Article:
If you were conned into sending money to scammers using Western Union’s wire transfer service, you could get some back.
You could qualify for compensation if you were the victim of a fraud-induced money transfer using Western Union services between January 1, 2004 and January 19, 2017 -- part of a $586 million settlement with the company by all 50 states and the District of Columbia.
The settlement resolved an investigation focused on fraud-induced money transfers – specifically, the wiring of money by unwitting consumers to third-party con artists using Western Union’s wire transfer service.
Under the settlement, Colorado-based Western Union was required to develop and put into action a comprehensive anti-fraud program designed to help detect and prevent future incidents in which consumers who are the victims of fraud utilize Western Union to wire money to those defrauding them.
If you think you qualify, you simply have to report it to Western Union or to the Attorney General’s Office in your state.
You will then receive a claim form in the mail from the settlement administrator within the following two weeks. The form contains instructions for consumers wishing to file a claim.
MORE INFO / FILE A CLAIM: http://www.westernunionremission.com or call 1-844-319-2124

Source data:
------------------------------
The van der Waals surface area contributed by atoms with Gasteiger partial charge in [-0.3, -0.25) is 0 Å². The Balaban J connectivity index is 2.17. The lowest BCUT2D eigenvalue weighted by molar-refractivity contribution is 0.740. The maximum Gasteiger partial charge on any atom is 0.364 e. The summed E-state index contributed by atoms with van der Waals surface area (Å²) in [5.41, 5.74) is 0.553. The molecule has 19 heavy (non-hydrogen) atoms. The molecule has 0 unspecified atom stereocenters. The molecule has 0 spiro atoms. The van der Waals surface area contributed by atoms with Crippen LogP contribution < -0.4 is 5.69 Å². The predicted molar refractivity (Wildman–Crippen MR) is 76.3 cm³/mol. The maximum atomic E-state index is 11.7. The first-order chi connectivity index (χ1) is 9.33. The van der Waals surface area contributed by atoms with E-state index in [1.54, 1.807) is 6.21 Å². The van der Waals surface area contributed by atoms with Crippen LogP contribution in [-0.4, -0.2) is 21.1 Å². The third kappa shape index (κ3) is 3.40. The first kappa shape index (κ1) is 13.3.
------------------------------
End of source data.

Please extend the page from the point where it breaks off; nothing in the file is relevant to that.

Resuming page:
All completed claims forms must be mailed back to the settlement administrator by Feb. 12, 2018.
“Filing a claim is free, so consumers should not pay anyone to file a claim on their behalf,” New Jersey Attorney General Christopher S. Porrino said Friday.
“No one associated with the claims process will call to ask for consumers’ bank account or credit card number,” he added.
“Unfortunately, con artists use all types of ruses and tall tales to convince people to wire them money – and they sometimes succeed,” Porrino said.
“Some of these ‘send money’ scams may appeal to the target’s humanitarianism or love of family, while others may suggest the would-be victim needs to wire money in order to claim a big sweepstakes prize,” the attorney general added.
“The position of the states in this matter was that Western Union must be more vigilant going forward,” he said, “but consumers can protect themselves, too, by exercising great caution in the face of overtures asking that they send money.
“If a person is being told a loved one is in need or in danger, we urge that he or she proceed with deliberation and make every effort to authenticate the story independently. And if a supposed ‘bargain’ or ‘contest prize’ sounds too good to be true, it probably is. We recommend that they not take the bait.”
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